June 24, 2016
by Robert Croan
It was not your grandmother’s chamber music at East Liberty’s Kelly Strayhorn Theater Thursday. Chamber Music Pittsburgh opened its enterprising Just Summer! season with a rousing and riveting concert by Chicago’s Third Coast Percussion — sounds quite unlike anything you’re likely to hear elsewhere in Pittsburgh.
The concert featuring virtuoso players Sean Connors, Robert Dillon, Peter Martin and David Skidmore traversed wide-ranging works for percussion groups, from John Cage’s seminal “Third Construction” (1941) up to a recent work by Mr. Skidmore, who was percussionist with Pittsburgh New Music Ensemble from 2007-11. Mr. Connors and Mr. Martin also have performed with PNME.
In traditional classical music, rhythm is the skeleton of a composition, while melody is the flesh. With percussion, the equation is often reversed. With melody and harmony taken away (or diminished), rhythm, timbre and dynamics dominate.
The instruments can be just about anything that can make sounds. And in the case of Third Coast, there’s a focal visual element. Lighting, theatrics and the very act of how the performers get the sounds from their unusual devices, are part of the show.
The ensemble opened with Owen Clayton Condon’s “Fractalia,” a work composed for Third Coast in 2011, which transforms into sound — mainly in the varying registers of multiple marimbas — the equivalent of fragmented visual geometric shapes. It was followed by the mesmerizing “Table Music” of Belgian composer Thierry De Mey. Here, three tables were placed on top of one larger table, enhanced with inner amplification to create a wholly new instrument with its own unique sound world. The players choreographed their hand work, from strident slapping to gentle pianistic taps and rubbing on the surfaces.
Alexandre Lunsqui’s “Shi,” later on, called on an even more uncommon collection of instruments, among them Chinese chopsticks, sushi mats, glass jars and a barbecue grill. The woodblocks are most prominent, at various moments scraping, bouncing or rubbing against the wooden surfaces.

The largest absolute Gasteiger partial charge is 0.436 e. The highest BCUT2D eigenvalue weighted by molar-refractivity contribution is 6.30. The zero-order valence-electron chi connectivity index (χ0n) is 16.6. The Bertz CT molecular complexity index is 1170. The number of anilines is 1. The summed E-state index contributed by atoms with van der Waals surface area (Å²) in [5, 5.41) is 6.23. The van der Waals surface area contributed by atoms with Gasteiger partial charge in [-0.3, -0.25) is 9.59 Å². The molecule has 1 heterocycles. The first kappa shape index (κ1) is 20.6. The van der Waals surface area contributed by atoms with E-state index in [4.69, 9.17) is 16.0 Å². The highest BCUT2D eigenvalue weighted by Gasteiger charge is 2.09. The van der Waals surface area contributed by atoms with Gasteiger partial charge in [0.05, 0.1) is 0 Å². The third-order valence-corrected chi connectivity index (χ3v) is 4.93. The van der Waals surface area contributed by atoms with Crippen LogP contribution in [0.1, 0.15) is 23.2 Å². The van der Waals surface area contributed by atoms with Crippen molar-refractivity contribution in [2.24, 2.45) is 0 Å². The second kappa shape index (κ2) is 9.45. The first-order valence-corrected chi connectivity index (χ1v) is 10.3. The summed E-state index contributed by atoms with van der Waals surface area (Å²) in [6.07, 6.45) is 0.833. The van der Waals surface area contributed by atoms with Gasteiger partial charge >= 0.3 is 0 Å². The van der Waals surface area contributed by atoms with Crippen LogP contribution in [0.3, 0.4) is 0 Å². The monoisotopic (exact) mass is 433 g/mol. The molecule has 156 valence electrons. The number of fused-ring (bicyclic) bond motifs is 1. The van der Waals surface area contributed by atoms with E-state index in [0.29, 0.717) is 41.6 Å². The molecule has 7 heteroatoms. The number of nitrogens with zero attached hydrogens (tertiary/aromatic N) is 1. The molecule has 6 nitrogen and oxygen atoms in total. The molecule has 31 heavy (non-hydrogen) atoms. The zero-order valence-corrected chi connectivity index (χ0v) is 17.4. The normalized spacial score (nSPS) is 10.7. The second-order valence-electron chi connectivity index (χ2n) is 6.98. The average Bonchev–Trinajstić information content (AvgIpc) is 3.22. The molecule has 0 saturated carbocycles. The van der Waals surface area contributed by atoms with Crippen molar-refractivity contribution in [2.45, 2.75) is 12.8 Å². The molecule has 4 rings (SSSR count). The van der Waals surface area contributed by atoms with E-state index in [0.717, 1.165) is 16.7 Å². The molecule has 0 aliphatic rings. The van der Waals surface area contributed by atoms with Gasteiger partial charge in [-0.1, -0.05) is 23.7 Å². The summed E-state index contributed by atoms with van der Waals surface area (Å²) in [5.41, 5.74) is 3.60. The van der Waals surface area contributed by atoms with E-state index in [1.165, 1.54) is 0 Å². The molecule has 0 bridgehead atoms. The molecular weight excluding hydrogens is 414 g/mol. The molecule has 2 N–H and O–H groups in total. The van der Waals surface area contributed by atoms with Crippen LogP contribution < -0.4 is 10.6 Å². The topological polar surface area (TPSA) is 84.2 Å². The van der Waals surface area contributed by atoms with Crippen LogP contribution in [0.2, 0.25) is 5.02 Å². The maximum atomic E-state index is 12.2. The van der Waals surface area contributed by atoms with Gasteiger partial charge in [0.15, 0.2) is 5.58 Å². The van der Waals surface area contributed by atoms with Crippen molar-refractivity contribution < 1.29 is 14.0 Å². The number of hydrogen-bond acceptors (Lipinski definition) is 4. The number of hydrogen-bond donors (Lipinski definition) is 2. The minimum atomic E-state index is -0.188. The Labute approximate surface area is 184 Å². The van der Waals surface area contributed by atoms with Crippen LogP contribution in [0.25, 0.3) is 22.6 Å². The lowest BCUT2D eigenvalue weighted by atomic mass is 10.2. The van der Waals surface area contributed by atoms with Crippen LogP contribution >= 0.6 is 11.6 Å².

“Prayer,” a movement from Augusta Read Thomas’ “Resounding Earth,” was a striking contrast to “Table Music,” a quiet moment that was perhaps the most conventional music of the evening. This composer is particularly interested in bells from the world over, and “Prayer” exploits the Japanese “singing bowl” — Rin — along with many other bells. The work was an appropriate interlude between the upbeat “Table Music” and Mr. Skidmore’s stirring, highly charged “Trying,” which closed the first half.
“Trying” features two marimbas alongside heavy metal pipes and junk sounds. Mr. Skidmore is adept at varying standard metric patterns by slicing the measures in surprising ways. He is also sensitive to the coloristic possibilities of the instruments alone and in combination with each other. Quite engaging is the improvisatory middle movement, which gives the players rhythmic patterns to work in tandem, producing quasi-random ensemble outcomes.
The music of two older composers, Steve Reich and Mr. Cage, framed the second half and imparted a historical perspective. Mr. Reich’s Music for Pieces of Wood produces an infinite number of patterns by sticks hitting flat wooden slabs. In what has become classical “minimalist” style, the composer sets up a rhythm and varies it slightly or greatly to make each repetition sound simultaneously the same and different. Swedish composer Tobias Brostrom’s “Twilight,” following the Reich piece, exploited the softer possibilities of percussion in different ways, eliciting particularly lovely unexpected sonorities from the marimba.
Mr. Cage’s great “Third Construction” is the mother of them all: tin cans, wooden rattles, tom-toms, cow bells, a conch shell that today seems like something out of “Lord of the Flies,” and so much more, composed at a time when this way of musical thinking was entirely new and unprecedented.